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What's the recommended method for designing secure and performant web sessions in 2018?

eronaeon profile image eronaeon ・1 min read

Hi all! designing sessions is very essential for all modern webapps, however there is very little discussion about it. Let's assume that a webapp uses HTTPS by default (i.e. no worries about eavesdropping or modifying cookies).

Let's say I just want to design a session that stores only user id, what's the best method to design sessions? from what I know:

Web based sessions:

clearly the main disadvantage is I have to go to the database every http request and check the session ID. Sure I can use Redis to cache session ids, but also I have to implement a write through logic if I happen to update the session content so that Redis and the DB are synchronized

Django's approach

just generate a random session id (long enough let's say more than 20 ascii chars) and store it in a cookie.

Express session's approach

same as Django but also adds HMAC to the session id cookie (isn't this redundant for a HTTPS connection?)

Client based sessions:

JWT

lots of hate and critic about it even though it sounds pretty secure and more performant, and I am not sure how many respectable websites that actually implement it


What do you recommend? what's the current recommended method for designing session logic for a website (hopefully that could be extended to a mobile app) in 2018?

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rhymes profile image
rhymes

Don't you still need the server side if you only store the user id? If you store a single token / user id / session id you still need to look that up on the server.

If you need to keep a user session, what's wrong with just using sessions :D ?

I'm not sure with which technology you're programming but basically every major framework has the session management logic for free and, for example with Rails, you can handle cache and db more or less transparently.

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eronaeon profile image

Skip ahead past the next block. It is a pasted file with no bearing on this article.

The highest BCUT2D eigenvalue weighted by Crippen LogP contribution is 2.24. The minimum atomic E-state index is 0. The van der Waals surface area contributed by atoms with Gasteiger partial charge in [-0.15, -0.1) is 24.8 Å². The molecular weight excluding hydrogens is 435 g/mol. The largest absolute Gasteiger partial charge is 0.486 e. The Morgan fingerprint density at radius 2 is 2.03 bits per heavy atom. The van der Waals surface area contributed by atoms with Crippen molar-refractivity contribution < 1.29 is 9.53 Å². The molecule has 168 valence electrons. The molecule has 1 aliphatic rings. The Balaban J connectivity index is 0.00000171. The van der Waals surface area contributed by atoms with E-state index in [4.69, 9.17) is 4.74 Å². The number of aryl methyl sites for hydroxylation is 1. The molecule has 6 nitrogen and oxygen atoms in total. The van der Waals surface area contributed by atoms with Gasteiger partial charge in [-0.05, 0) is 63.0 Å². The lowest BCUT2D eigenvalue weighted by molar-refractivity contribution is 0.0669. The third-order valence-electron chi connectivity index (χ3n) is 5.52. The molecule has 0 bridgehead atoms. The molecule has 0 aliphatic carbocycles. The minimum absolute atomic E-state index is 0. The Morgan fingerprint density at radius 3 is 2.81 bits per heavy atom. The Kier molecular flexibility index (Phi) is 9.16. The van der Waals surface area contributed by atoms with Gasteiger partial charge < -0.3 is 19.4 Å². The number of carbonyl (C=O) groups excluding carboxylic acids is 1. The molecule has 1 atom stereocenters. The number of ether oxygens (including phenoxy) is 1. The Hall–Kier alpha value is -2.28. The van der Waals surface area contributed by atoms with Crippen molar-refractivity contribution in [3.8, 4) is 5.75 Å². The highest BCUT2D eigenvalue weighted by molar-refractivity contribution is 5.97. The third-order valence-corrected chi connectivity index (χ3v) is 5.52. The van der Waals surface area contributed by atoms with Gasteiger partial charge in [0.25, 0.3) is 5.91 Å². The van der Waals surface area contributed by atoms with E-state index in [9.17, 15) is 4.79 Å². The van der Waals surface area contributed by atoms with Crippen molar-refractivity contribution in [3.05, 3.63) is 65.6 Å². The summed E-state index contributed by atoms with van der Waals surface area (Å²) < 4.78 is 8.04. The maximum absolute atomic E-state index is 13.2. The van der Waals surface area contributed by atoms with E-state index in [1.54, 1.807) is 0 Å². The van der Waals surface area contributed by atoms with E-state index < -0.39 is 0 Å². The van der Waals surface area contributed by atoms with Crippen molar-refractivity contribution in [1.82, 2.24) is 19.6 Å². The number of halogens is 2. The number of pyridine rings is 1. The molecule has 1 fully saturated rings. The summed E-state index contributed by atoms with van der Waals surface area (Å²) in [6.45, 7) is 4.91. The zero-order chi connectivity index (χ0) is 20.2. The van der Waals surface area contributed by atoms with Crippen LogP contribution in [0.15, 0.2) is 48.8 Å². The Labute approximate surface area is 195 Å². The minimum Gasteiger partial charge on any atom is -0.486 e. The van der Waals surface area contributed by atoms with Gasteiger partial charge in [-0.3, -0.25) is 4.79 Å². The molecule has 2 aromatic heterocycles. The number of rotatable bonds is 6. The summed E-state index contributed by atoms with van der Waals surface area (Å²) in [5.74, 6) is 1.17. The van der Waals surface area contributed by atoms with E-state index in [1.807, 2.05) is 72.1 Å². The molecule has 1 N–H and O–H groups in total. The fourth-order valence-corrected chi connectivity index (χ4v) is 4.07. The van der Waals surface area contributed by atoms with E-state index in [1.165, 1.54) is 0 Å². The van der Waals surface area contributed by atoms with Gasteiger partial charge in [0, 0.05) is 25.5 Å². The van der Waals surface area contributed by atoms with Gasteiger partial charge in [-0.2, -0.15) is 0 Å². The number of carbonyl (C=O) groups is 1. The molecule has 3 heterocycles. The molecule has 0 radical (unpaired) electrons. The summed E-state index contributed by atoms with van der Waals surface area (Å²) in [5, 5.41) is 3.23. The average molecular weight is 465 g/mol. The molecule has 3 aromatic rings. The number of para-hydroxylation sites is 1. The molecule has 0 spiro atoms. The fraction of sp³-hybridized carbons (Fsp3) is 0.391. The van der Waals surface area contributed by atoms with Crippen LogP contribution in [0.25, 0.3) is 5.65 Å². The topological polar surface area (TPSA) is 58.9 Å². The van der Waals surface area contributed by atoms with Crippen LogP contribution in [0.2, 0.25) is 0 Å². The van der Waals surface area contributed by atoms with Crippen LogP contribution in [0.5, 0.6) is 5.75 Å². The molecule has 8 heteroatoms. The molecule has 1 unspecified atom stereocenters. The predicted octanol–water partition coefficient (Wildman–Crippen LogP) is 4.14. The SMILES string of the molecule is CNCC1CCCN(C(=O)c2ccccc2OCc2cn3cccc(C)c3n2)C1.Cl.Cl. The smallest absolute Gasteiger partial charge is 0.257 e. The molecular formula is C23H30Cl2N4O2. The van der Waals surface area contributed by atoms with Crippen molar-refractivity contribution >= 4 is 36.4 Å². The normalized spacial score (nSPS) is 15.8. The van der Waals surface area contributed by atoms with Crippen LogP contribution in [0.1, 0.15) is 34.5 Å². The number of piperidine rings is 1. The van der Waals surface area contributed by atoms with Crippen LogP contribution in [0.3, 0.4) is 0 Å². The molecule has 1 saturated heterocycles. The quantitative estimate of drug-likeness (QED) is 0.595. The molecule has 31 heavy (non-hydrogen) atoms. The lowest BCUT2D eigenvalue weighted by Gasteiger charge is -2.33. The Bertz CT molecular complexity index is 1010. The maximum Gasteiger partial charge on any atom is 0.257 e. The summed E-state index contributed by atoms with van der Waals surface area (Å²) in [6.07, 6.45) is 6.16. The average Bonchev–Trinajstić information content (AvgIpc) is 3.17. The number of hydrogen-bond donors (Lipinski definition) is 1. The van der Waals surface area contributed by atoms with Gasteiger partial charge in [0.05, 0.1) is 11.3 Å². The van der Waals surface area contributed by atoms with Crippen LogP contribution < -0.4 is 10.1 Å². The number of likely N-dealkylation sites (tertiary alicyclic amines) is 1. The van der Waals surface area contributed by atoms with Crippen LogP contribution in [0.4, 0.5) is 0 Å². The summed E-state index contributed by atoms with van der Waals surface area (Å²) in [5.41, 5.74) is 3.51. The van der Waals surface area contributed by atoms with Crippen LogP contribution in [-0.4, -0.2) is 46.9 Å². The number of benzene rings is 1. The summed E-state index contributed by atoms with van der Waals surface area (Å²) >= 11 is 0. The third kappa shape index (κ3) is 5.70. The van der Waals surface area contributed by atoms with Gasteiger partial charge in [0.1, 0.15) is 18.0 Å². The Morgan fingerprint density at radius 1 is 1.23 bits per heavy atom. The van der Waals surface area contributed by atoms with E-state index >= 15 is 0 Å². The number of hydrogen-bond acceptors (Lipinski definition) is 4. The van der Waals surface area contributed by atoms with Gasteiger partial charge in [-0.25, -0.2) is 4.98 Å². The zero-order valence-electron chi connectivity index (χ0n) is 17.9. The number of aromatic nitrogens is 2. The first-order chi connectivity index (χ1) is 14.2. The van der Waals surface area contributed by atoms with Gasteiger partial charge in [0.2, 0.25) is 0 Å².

eronaeon Author

Don't you still need the server side if you only store the user id? If you store a single token / user id / session id you still need to look that up on the server.

Yes, but if I use server based sessions, I have to lookup the session id from the session table first, then get the user id from the session content, then lookup the user by its id in the users table. I have to do an additional lookup in the database for each request. But with JWT, I already have the user id inside it.

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rhymes profile image
rhymes

It depends on what you want to do.

If on the client there's only the user id and no other information you don't need JWT, you can just use a join on the server to issue one select to find the data from the session id.

If you "trust" the JWT token containing a user id and that's your only entry point to validate the user session then you have a security issue because if the JWT is stolen first you won't know it and second the attacker can impersonate the other person.

This is my favorite post on the topic of JWT: cryto.net/%7Ejoepie91/blog/2016/06...

Anyhow in general I wouldn't recommend creating your own authentication framework, at least for security reasons is more like that battle tested frameworks have more eyes on that issue.

What framework are you using?

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eronaeon profile image
eronaeon Author

you can just use a join on the server to issue one select to find the data from the session id.

thought of doing this, but this means I will end up writing my own session logic anyway, right?

If you "trust" the JWT token containing a user id and that's your only entry point to validate the user session then you have a security issue because if the JWT is stolen first you won't know it and second the attacker can impersonate the other person

Doesn't this apply exactly the same to server based sessions? If the session id or the cookie containing the session id was stolen, the attacker can very easily impersonate the victim just by adding it to his cookies.

What framework are you using?

I am using Express 4/Node.js

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rhymes profile image
rhymes

thought of doing this, but this means I will end up writing my own session logic anyway, right?

Exactly, which I would avoid.

Doesn't this apply exactly the same to server based sessions? If the session id or the cookie containing the session id was stolen, the attacker can very easily impersonate the victim just by adding it to his cookies.

Yes, exactly. So why not just use an existing implementation? JWT are not secure by default, you need to put them in a secure httponly cookie which is basically what you're going to accomplish by using sessions anyway.

JWT is just a token, it's not magically secure.

For Node.js maybe Express Session will do?

A tutorial: medium.com/of-all-things-tech-prog...

ps. I'm not trying to say "never use JWT" it's just that I don't see the benefits in this particular case

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eronaeon Author

those people reacting to the post without any discussion are really weird, do you think this is an article or something?